Please note: While some information will still be current in a year, other information may already be out of date in three months time. If you are in any doubt, please feel free to ask.

Class II & III muations

I am fairly new to learning about CF but have accepted the baby has this and the mutations are Class II & III. The little one is now 6 months and 2 wks old and so far the health has been excellent, not even a sllight cold. The weight gain on average is about 0.64grms per week and his CF clinic are happy with this. He has been on an antibiotic twice daily since diagnosed at 3 weeks and physio twice daily. His motions are normal and started weaning at 20 weeks and Creon not as yet required. I understand that suddenly problems could arise and no doubt will but does this seem a fairly promising beginning for someone with these mutations? When reading about CF and jumping on the CF Forum I can't help but note that most other babies with classic mutations are showing some early symptoms. Being salty has never been an issue either. No sweat test has been carried out but the faulty genes have been identified in myself and my husband and also 2 of my 3 brothers so it is conclusive. Thank you.
In CF there is often not a good correlation between genotype (the genes
a person has) and the phenotype (how a person actually is).
Generally Class I-III mutations are associated with pancreatic insufficiency and class IV and V mutations with pancreatic sufficiency, even if those correlations are not absolute and exceptions are possible.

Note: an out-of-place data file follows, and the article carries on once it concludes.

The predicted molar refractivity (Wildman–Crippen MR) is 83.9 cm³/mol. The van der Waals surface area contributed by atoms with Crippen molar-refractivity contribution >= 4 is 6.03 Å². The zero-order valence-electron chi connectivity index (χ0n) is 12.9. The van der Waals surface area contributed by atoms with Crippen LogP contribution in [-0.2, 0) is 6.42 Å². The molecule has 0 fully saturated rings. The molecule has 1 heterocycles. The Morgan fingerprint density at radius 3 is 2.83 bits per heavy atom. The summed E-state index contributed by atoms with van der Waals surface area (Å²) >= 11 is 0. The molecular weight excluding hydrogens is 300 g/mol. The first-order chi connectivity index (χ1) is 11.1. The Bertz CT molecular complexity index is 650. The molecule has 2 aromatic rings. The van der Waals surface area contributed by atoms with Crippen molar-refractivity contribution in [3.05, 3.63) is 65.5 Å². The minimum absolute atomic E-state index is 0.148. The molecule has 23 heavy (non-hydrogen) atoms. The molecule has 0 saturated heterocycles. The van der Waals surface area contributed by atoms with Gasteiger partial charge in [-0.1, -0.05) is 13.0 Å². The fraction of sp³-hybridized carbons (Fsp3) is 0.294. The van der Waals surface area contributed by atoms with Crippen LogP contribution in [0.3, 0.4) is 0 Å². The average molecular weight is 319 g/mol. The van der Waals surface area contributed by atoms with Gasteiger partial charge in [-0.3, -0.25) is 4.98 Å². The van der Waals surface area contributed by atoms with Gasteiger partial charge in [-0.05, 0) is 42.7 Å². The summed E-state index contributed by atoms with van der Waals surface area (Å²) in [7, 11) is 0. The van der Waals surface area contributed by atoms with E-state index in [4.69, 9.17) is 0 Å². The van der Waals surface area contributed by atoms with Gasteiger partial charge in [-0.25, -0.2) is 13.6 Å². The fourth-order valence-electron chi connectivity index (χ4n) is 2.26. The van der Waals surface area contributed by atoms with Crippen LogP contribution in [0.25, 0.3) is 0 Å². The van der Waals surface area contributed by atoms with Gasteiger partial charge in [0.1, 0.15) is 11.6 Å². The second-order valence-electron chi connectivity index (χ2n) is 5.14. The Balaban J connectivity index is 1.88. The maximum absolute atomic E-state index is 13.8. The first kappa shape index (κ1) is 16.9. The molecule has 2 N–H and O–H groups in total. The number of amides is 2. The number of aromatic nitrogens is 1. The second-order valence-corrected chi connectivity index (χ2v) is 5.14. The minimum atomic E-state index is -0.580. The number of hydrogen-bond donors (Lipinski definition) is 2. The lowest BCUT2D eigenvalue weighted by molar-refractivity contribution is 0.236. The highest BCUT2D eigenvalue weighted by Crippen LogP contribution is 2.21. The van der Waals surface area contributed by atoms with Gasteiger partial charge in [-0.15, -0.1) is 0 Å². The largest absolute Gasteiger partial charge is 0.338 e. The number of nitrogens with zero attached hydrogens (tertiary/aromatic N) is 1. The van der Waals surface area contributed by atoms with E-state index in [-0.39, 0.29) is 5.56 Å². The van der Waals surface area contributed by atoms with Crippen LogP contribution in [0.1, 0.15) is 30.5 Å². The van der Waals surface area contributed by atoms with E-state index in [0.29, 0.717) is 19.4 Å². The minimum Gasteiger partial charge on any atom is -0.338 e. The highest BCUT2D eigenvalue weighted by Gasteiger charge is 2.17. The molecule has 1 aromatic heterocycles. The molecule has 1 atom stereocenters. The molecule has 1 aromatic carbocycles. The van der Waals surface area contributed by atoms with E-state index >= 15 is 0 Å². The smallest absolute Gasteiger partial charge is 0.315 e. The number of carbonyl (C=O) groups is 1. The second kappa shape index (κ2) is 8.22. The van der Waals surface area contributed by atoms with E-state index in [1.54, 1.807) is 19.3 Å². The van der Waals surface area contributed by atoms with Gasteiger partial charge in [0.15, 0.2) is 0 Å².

Patients identified by neonatal screening and who carry class I-III mutations on both alleles may be pancreatic sufficient at diagnosis, but are likely to develop PI within the first 1-2 years of life, requiring enzymes then. There is a test available, although not in all laboratories, which measures faecal pancreatic elastase - 1, this can help to make the decision as to whether or not enzymes are needed.
The most important thing to ensure is your baby's intake is adequate and
the height and weight are regularly plotted on the appropriate centile
charts e.g. 1990 Nine Centile United Kingdom Charts. Digestive problems
in CF rarely arise suddenly. If a person is not absorbing properly,
despite adequate intake, there will be a gradual downward trend on the
centile chart.
A weight gain of 64g/week seems just a little low. The expected weight
gain during the first year of life is approximately:
200g/week 1-3 months
150g/week 3 -6 months
100g/week 6- 9 months
75g/week 9-12 months
All treatment in CF is preventative - enzymes if needed to prevent
malabsorption and physiotherapy and long term antibiotics to prevent
lung infections. With this treatment we would not expect sudden
deterioration in respiratory symptoms. However CF babies like all babies
are prone to picking up viral infections which may result in some
problems for example coughing and wheezing.
The risk of a secondary bacterial infection after a viral infection is
high therefore a bacteriology screen (cough swab) and a change in
antibiotic is recommended.
Overall CF is such a variable condition and the gene can be modified by
various environmental factors. Ensuring your baby is well nourished and
has no bacterial growth in the lung secretions is giving him the best
start in life.
Cystic Fibrosis Trust Nutrition Working Group. Nutritional Management of
Cystic Fibrosis. London.
Cystic Fibrosis Trust, April 2002.
Brunner L S, Suddarth D S. The Lippincott manual of Paediatric Nursing.
Harper & Row, 1991.

Best wishes
Hazel Mills
CF Nurse Specialist.

The answer is edited by: Prof Stuart Elborn